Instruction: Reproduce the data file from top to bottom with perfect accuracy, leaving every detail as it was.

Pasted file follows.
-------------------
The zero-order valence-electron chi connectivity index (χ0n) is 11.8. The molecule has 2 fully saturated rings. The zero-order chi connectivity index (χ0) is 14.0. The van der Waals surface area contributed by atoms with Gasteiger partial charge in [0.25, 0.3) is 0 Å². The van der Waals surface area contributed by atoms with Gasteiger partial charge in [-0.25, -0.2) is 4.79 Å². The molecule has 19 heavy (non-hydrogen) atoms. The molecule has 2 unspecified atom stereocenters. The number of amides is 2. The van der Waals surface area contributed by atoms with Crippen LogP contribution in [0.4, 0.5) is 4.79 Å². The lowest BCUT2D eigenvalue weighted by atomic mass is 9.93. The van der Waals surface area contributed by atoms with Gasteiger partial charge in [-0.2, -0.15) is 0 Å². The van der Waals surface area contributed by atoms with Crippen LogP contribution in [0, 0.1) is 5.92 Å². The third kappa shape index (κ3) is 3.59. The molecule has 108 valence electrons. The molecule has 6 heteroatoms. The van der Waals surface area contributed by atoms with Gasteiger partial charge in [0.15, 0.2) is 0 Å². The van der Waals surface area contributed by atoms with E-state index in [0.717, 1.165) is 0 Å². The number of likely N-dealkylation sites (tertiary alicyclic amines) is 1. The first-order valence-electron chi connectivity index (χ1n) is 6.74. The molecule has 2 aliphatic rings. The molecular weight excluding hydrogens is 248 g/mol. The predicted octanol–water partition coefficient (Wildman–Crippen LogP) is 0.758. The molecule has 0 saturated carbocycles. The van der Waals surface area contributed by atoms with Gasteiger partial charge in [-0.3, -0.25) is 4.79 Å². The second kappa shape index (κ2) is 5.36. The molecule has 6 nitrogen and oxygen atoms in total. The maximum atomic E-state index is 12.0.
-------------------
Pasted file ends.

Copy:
The zero-order valence-electron chi connectivity index (χ0n) is 11.8. The molecule has 2 fully saturated rings. The zero-order chi connectivity index (χ0) is 14.0. The van der Waals surface area contributed by atoms with Gasteiger partial charge in [0.25, 0.3) is 0 Å². The van der Waals surface area contributed by atoms with Gasteiger partial charge in [-0.25, -0.2) is 4.79 Å². The molecule has 19 heavy (non-hydrogen) atoms. The molecule has 2 unspecified atom stereocenters. The number of amides is 2. The van der Waals surface area contributed by atoms with Crippen LogP contribution in [0.4, 0.5) is 4.79 Å². The lowest BCUT2D eigenvalue weighted by atomic mass is 9.93. The van der Waals surface area contributed by atoms with Gasteiger partial charge in [-0.2, -0.15) is 0 Å². The van der Waals surface area contributed by atoms with Crippen LogP contribution in [0, 0.1) is 5.92 Å². The third kappa shape index (κ3) is 3.59. The molecule has 108 valence electrons. The molecule has 6 heteroatoms. The van der Waals surface area contributed by atoms with Gasteiger partial charge in [0.15, 0.2) is 0 Å². The van der Waals surface area contributed by atoms with E-state index in [0.717, 1.165) is 0 Å². The number of likely N-dealkylation sites (tertiary alicyclic amines) is 1. The first-order valence-electron chi connectivity index (χ1n) is 6.74. The molecule has 2 aliphatic rings. The molecular weight excluding hydrogens is 248 g/mol. The predicted octanol–water partition coefficient (Wildman–Crippen LogP) is 0.758. The molecule has 0 saturated carbocycles. The van der Waals surface area contributed by atoms with Gasteiger partial charge in [-0.3, -0.25) is 4.79 Å². The second kappa shape index (κ2) is 5.36. The molecule has 6 nitrogen and oxygen atoms in total. The maximum atomic E-state index is 12.0.